STEINS; GATE, Runner-up
Where can I find it? Crunchyroll

Family-Friendly Rating: Adult themes and subject matter. High-school aged or older.

In this anime, we follow protagonist, Rintaro Okabe. He is a self-proclaimed “mad scientist” and brilliant for his age. Along with his friends, he runs a lab where they figure out how to send text messages into the past. With this technology, they unlock a form of time travel, and that is when everything start to unravel. From secret agencies, to death, and mental anguish, this anime has everything to keep you guessing.


Where can I find it? Crunchyroll

Family-Friendly Rating: I feel this is a fairly innocent anime. It does have very subtle references to sexual preferences. Middle-school aged or older.

What is the show about? This is a wonderful entry-level reverse harem. A reverse harm typically follows a female protagonist with an all-male support cast. The story follows our protagonist, Haruhi Fujioka. She is a scholarship student at the prestigious Ouran Academy. One day she stumbles upon the Third Music Room where six male students gather to entertain female clients with sweets and tea. One costly accident later, Haruhi finds herself indebted to the host club. Due to her gender-ambiguous appearance, she finds herself getting promoted to a host. There is plenty of comedy and romance. This would be a perfect place to introduce yourself to the reverse harem genre.

Where can I find it? Crunchyroll

Family-Friendly Rating: Some intense scenes, but fairly harmless. Middle-school aged or older.

What is the show about? Villainess is actually an isekai/slice of life. However, it is also a reverse harem. We follow our protagonist, Katarina Claes. She wakes up after a head injury suddenly recalling that she died in our world and awoke in another. In her past life, she was a high school student addicted to romance and otome games. She suddenly realizes she woke in the world of the last otome game she played. We follow Katarina as she does everything in her power, using her knowledge of the game, to avoid the game’s doom flag. It is quite funny and, I think, very enjoyable.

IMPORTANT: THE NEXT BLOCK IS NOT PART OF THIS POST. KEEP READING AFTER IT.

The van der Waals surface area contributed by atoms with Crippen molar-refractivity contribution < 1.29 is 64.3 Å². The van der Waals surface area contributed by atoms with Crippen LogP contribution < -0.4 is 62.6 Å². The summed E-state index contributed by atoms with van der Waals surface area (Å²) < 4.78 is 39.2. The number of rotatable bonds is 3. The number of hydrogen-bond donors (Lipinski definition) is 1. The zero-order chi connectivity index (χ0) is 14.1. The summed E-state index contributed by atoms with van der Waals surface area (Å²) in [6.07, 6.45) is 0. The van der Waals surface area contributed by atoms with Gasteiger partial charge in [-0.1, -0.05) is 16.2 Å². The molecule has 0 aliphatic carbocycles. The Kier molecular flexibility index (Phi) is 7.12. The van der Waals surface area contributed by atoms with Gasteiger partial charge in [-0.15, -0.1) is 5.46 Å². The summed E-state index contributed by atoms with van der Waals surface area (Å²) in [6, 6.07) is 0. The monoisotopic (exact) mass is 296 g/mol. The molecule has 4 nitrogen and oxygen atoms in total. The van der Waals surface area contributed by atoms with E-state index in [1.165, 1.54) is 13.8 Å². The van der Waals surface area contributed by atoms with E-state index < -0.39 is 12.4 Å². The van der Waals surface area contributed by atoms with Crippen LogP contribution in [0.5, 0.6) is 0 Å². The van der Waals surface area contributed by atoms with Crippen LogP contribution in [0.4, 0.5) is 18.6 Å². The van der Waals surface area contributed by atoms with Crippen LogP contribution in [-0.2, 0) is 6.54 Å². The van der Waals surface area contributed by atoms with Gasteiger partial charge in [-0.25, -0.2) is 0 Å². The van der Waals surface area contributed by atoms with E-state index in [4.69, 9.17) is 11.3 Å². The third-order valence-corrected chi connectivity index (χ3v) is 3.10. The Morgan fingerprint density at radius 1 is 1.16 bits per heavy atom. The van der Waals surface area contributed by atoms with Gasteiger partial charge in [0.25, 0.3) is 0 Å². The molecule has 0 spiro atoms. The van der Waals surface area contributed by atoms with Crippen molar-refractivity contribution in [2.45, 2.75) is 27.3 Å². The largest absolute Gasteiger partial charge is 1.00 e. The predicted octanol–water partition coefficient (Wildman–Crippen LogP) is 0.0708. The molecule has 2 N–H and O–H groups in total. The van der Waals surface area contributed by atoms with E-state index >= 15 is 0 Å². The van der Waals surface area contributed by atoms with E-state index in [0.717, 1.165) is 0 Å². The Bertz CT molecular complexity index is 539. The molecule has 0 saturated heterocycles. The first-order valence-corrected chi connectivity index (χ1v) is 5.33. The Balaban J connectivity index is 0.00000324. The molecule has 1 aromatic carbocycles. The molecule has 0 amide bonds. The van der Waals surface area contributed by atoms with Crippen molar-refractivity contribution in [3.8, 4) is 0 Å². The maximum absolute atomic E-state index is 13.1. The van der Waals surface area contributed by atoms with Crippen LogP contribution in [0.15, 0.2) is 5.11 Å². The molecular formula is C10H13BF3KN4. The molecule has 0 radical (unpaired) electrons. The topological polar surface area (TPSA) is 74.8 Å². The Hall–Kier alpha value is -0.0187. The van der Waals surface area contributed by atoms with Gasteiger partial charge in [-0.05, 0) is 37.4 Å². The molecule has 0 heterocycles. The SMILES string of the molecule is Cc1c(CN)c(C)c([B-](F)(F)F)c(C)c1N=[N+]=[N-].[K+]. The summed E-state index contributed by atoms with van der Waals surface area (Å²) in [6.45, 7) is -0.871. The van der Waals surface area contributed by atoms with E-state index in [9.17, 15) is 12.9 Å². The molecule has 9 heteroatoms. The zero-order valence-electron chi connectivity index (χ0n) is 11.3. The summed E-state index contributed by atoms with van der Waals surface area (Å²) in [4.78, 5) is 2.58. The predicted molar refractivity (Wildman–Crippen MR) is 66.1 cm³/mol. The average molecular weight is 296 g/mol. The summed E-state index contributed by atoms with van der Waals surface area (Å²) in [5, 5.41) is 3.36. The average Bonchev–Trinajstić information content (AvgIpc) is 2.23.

Where can I find it? Netflix

Family-Friendly Rating: Completely innocent. Middle-school aged or older.

Want something that hits a little closer to home? Consider the romantic comedy Hi Score Girl. We follow the life of cabinet/coin-op gamer, Haruo. This anime takes us through the history of arcade gaming and the emergence of console gaming. Haruo meets Akira Ono, a multi-talented girl who also happens to kick ass at gaming. She hardly talks and somehow, they bond over their mutual love of gaming. It is a cute story of two kids falling in love with a heavy dash of gaming nostalgia.

MY LOVE STORY, Runner-up
Where can I find it? Crunchyroll

Family-Friendly Rating: Cute love story. Middle-school aged or older.

What is the show about? This anime is downright adorable. We follow male protagonist, Takeo Gouda. His sheer size makes him scary and intimidating to most, however, he has a heart of gold. He saves Rinko Yamato from a pervert and instantly falls in love with her. Convinced that she likes his attractive and popular best friend, Takeo-kun does his best to set them up even though he likes her. It is a cute love story and one that I think most would enjoy.